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Discover Christchurch New Zealand wheelchair accessible attractions, things to do, tours and activities for disabled travelers. Read our informative review to learn if the Christchurch Rebuild Tour, the Christchurch Canterbury Museum and the bus from Akaroa to Christchurch are wheelchair accessible and wheelchair friendly or if Wheelchair Jimmy recommends this attraction be avoided by travelers in wheelchairs.

An earthquake occurred in Christchurch on 22 February 2011 at 12:51 p.m. local time and registered 6.3 on the Richter scale. The earthquake struck the Canterbury Region in New Zealand’s South Island and was centered 1.2 miles west of the port town of Lyttelton, and 6 miles south-east of the centre of Christchurch, at the time New Zealand’s second-most populous city. The earthquake caused widespread damage across Christchurch, killing 185 people in the nation’s third deadliest natural disaster.

The Rebuild Tour covers a number of things: The City’s vibrant past – Including the history of Christchurch’s pre-earthquake buildings and features; the seismic forces at work in the region – Including the events of the September 2010 and February 2011 earthquakes and the devastation they caused; the innovative transitional projects – Including the Re:START Mall, Greening the Rubble, Gap Filler and Street Art; the technology involved in the rebuild – The tour will explain some of the lessons learnt from the regions seismic events and point out buildings that incorporate this new technology; and the plans for the future – Including artist’s impressions and concept designs of new buildings and precincts in the Christchurch city.

Canterbury Museum has a rich and fascinating history, and an exciting future. Highlights of the Museum include the world’s greatest collection of artefacts from the heroic age of discovery in Antarctica, the Māori collections in the Iwi Tawhito and Ngā Taonga galleries, and the quirky kiwiana of Fred & Myrtle’s Paua Shell House at Canterbury Museum.

Canterbury Museum Website

  1. City Attraction Wheelchair Accessible:       Yes (buses, museum & gardens)
  2. Fully Accessible Entry:                                    Yes (buses, museum & gardens)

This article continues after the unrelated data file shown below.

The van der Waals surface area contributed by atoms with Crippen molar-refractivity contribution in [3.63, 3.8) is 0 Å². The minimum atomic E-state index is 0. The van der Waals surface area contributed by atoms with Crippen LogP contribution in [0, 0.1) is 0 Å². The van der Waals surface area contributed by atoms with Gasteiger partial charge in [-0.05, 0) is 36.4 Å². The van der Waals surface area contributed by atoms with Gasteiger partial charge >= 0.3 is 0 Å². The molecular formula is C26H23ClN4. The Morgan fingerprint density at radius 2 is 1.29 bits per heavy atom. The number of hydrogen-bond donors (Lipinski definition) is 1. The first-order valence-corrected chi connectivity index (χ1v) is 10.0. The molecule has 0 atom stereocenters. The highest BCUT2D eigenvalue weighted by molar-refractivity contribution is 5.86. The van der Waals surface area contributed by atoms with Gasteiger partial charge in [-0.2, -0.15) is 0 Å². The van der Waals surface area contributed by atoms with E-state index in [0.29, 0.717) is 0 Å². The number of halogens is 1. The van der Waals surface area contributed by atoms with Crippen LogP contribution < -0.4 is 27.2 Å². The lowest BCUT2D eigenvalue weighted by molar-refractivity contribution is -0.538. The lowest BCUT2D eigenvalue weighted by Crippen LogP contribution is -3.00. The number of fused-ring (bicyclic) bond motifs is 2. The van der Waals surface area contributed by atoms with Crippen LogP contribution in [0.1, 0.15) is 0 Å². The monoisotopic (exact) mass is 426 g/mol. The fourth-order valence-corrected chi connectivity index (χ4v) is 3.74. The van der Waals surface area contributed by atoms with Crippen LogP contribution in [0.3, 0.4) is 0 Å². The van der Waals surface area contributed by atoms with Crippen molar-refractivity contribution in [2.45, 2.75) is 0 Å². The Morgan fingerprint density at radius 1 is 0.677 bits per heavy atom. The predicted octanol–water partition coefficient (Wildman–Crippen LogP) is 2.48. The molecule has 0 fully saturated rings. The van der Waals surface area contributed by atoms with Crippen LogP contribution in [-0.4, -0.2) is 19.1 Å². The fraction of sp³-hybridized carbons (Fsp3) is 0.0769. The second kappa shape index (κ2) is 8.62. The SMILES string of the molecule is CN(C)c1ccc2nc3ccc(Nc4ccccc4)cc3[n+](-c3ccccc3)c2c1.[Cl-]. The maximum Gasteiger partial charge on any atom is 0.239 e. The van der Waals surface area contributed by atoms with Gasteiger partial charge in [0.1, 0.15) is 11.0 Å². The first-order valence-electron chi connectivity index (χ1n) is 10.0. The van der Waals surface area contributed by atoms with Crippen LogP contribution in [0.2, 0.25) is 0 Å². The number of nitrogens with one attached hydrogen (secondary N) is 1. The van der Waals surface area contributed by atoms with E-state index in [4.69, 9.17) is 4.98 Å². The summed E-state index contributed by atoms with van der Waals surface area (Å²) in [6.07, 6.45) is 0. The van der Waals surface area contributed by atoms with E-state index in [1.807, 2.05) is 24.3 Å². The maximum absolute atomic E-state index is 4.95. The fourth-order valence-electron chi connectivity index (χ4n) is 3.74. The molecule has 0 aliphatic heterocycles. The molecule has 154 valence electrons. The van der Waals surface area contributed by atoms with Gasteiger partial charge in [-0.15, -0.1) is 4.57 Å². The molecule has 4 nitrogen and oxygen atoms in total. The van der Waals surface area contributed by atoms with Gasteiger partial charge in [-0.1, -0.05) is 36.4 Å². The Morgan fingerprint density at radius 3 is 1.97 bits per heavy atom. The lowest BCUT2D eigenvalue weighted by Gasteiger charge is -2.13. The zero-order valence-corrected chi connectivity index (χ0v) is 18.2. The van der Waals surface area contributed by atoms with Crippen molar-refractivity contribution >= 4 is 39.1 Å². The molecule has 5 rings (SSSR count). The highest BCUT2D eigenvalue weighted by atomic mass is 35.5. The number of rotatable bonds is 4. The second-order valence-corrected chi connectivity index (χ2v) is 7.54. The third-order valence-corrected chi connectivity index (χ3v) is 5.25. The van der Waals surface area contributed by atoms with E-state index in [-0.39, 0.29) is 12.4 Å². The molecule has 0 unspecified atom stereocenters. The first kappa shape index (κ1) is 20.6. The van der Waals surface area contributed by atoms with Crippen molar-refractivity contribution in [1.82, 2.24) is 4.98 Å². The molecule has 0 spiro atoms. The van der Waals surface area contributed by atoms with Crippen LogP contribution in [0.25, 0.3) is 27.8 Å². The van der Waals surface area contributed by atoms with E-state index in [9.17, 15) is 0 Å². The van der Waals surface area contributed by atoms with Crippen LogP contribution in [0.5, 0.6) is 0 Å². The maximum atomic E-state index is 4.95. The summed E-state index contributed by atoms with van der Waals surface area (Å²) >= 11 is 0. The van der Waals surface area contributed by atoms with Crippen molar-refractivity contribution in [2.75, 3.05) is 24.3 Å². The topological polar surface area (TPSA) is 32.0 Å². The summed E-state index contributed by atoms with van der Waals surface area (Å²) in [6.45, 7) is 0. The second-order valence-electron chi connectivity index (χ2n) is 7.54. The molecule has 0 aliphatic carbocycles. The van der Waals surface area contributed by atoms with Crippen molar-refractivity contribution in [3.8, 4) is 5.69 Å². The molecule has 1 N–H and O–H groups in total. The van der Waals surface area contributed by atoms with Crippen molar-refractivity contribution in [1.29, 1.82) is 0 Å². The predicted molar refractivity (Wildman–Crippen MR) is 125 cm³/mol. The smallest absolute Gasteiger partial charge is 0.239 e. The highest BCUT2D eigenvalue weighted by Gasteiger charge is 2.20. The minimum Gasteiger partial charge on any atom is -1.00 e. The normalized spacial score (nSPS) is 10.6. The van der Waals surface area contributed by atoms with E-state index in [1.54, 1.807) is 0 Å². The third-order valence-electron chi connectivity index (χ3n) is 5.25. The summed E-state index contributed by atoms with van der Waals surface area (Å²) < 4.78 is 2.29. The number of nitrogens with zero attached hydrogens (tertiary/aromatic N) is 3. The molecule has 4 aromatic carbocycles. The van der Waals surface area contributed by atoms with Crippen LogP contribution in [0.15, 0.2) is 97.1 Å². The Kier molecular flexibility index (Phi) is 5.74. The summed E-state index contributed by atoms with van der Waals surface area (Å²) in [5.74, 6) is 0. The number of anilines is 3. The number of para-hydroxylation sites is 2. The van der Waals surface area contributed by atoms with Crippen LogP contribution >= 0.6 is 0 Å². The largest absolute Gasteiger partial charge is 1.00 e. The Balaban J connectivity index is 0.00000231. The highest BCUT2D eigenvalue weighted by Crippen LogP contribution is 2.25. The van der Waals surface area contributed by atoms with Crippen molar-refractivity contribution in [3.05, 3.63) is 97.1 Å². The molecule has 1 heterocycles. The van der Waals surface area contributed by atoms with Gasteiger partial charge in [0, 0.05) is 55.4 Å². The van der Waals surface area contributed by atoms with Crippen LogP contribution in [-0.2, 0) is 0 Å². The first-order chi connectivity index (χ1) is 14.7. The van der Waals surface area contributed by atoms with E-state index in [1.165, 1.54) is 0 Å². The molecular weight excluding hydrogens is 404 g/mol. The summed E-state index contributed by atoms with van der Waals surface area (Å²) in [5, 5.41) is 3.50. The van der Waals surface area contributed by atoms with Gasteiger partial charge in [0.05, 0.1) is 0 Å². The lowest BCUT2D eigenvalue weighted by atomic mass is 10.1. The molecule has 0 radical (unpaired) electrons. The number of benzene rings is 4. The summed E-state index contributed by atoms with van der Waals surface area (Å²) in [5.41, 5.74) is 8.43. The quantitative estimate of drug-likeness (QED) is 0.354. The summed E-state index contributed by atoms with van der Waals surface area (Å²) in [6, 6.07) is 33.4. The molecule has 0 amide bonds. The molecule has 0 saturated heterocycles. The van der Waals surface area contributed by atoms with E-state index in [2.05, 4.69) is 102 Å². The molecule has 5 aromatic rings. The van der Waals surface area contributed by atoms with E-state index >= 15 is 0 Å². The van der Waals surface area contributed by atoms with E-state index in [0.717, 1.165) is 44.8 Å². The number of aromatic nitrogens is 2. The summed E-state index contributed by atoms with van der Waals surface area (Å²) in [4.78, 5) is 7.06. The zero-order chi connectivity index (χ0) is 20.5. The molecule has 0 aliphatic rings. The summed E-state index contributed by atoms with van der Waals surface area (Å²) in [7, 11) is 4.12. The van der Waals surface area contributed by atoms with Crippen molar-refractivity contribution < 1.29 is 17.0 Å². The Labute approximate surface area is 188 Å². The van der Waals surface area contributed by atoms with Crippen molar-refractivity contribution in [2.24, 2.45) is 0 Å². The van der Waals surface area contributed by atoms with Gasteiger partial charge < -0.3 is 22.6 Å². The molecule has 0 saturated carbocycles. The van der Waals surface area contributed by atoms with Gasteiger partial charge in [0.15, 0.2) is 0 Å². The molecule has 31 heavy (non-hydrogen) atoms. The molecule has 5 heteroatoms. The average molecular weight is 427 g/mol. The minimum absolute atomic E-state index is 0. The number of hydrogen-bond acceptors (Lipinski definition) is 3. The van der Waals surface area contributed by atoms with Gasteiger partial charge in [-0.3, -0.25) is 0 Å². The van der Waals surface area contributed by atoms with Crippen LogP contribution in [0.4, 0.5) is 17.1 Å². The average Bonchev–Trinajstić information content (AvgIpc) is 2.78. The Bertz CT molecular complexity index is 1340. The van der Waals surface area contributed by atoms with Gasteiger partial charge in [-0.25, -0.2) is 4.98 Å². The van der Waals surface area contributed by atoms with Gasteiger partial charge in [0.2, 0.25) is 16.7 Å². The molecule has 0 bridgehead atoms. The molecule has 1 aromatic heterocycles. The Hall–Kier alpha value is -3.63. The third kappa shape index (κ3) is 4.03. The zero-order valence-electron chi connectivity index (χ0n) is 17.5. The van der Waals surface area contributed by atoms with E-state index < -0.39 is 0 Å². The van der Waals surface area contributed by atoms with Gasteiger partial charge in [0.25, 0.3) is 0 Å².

3. Accessible Restrooms Onsite:                        Yes (Canterbury museum)
  4. Restrictive Steps:                                              No Restrictive Steps

Jim’s Accessibility Comments:

Akaroa, New Zealand is located on the Banks Peninsula situated off the east coast of the south island. And it is the alternate port for cruise ships while Christchurch is being rebuilt subsequent to the earthquakes in 2010 and 2011. Upon anchoring in the bay, our Princess Cruise then transported passengers who wished to go ashore via a small Tender craft.

Akaroa is a very small, very cute French cultured coastal village which is very level and wheelchair accessible. You can easily roll throughout the town and there’s even a wheelchair accessible public restroom. But there’s not much to do in Akaroa although there are a few cute shops and restaurants. So you might  also consider either the small scenic boat excursions or the bus to ChristChurch (which is what we did).

Not all the buses in Akaroa are accessible but there is a wheelchair accessible Red Bus (with a fold down ramp which will work for most normal width manual wheelchairs but they were not the most accessible buses I’ve seen resulting from having to make a tight/sharp turn upon entering the bus). It’s also much cheaper to buy a bus ticket in Akaroa rather than in advance. It’s an hour and 20 minute very scenic ride to Christchurch and the bus will drop you off in front of the Canterbury Museum where you’ll board another Red bus for what’s called the ChristChurch Rebuild Bus Tour that offers a unique guided experience around what was, what is, and what the future holds for the post-earthquake central city of Christchurch. The earthquakes of 2010 & 2011 devasted ChristChurch with 185 people killed and 80% of all buildings lost including most hotels, restaurants and retail. TRAVEL WARNING: if you’re a wheelchair traveler, it will be many years until ChristChurch will be rebuilt so for the next few years please be mindful before booking any long term relaxing vacation trips here.

I’m not used to being couped up on a bus for half a day but this day was a fantastic eye opening experience and was well worth the effort. And when we got back to Akaroa we still had plenty of time to mosey threw the town and shops.

Canterbury Museum
 If you get to Christchurch you may wish to visit  the museum which was built in a Gothic Revival architectural style that was originally opened in 1870. It is very well nicely done, informative, free and very wheelchair accessible. There is wheelchair accessible parking, restrooms and café.

Botanical Gardens: Located adjacent to the Canterbury Museum are the Botanical Gardens also established around 1870. You should be sure to see the rose garden which for much of the year displays more than 250 different roses which makes this a colorful and fragrant place. These beautiful botanical gardens are on a level area and very wheelchair accessible. You’ll find an accessible restroom in Canterbury Museum.